Faiza said she needed to prepare ahead of the holy fasting month of Ramadan, which begins in early May.

“New things inspire me to create new dishes for the family,” she added, her grandchildren running up and down the aisles of the supermarket.

“It’s hard to come up with different meals to break the (Ramadan) fast every evening for a month,” she said.


Iran, US tension is a ‘clash of wills’: Guards commander

Updated 23 May 2019
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Iran, US tension is a ‘clash of wills’: Guards commander

  • The commander said they will have a “hard, crushing and obliterating response” for their enemies
  • Tensions between Iran and US escalated after Trump restored sanctions

GENEVA: The standoff between Iran and the United States is a “clash of wills,” a senior commander of Iran’s powerful Revolutionary Guards said on Thursday, suggesting any enemy “adventurism” would meet a crushing response, Fars news agency reported.
Tensions have spiked between the two countries after Washington sent more military forces to the Middle East in a show of force against what US officials say are Iranian threats to its troops and interests in the region.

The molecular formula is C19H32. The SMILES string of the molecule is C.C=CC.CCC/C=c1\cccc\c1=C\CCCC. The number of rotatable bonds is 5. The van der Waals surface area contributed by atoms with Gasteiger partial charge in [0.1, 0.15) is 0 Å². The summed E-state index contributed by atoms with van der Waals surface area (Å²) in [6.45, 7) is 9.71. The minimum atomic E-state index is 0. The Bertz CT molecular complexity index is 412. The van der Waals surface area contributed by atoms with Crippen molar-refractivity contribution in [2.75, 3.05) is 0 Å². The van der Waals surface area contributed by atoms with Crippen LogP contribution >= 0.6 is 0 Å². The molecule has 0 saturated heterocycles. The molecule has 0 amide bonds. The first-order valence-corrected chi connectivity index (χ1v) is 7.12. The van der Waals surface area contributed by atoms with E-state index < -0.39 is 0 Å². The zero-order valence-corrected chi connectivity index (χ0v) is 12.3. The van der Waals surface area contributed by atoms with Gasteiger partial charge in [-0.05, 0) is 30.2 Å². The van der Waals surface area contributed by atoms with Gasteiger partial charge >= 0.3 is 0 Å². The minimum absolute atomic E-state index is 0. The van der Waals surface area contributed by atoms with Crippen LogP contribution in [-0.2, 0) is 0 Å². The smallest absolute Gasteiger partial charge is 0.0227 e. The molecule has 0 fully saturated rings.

“The confrontation and face-off of the Islamic Republic of Iran and the malicious government of America is the arena for a clash of wills,” Iran’s armed forces chief of staff Major General Mohammad Baqeri said.
He pointed to a battle during the 1980-88 Iran-Iraq war where Iran was victorious and said the outcome could be a message that Iran will have a “hard, crushing and obliterating response” for any enemy “adventurism.”
On Sunday, US President Donald Trump tweeted: “If Iran wants to fight, that will be the official end of Iran. Never threaten the United States again!“
Trump restored US sanctions on Iran last year and tightened them this month, ordering all countries to halt imports of Iranian oil or face sanctions of their own.
Trump wants Iran to come to the negotiating table to reach a new deal with more curbs on its nuclear and missile programs.
Reiterating Iran’s stance, the spokesman for its Supreme National Security Council said on Thursday that “There will not be any negotiations between Iran and America.”
Keyvan Khosravi was also quoted as saying by the state broadcaster that some officials from several countries have visited Iran recently, “mostly representing the United States.”
He did not elaborate, but the foreign minister of Oman, which in the past helped pave the way for negotiations between Iran and the United States, visited Tehran on Monday.
“Without exception, the message of the power and resistance of the Iranian nation was conveyed to them,” he said.
In Berlin, a German diplomatic source told Reuters that Jens Ploetner, a political director in Germany’s Foreign Ministry, was in Tehran on Thursday for meetings with Iranian officials to try to preserve the 2015 Iran nuclear deal and cool tensions in the region.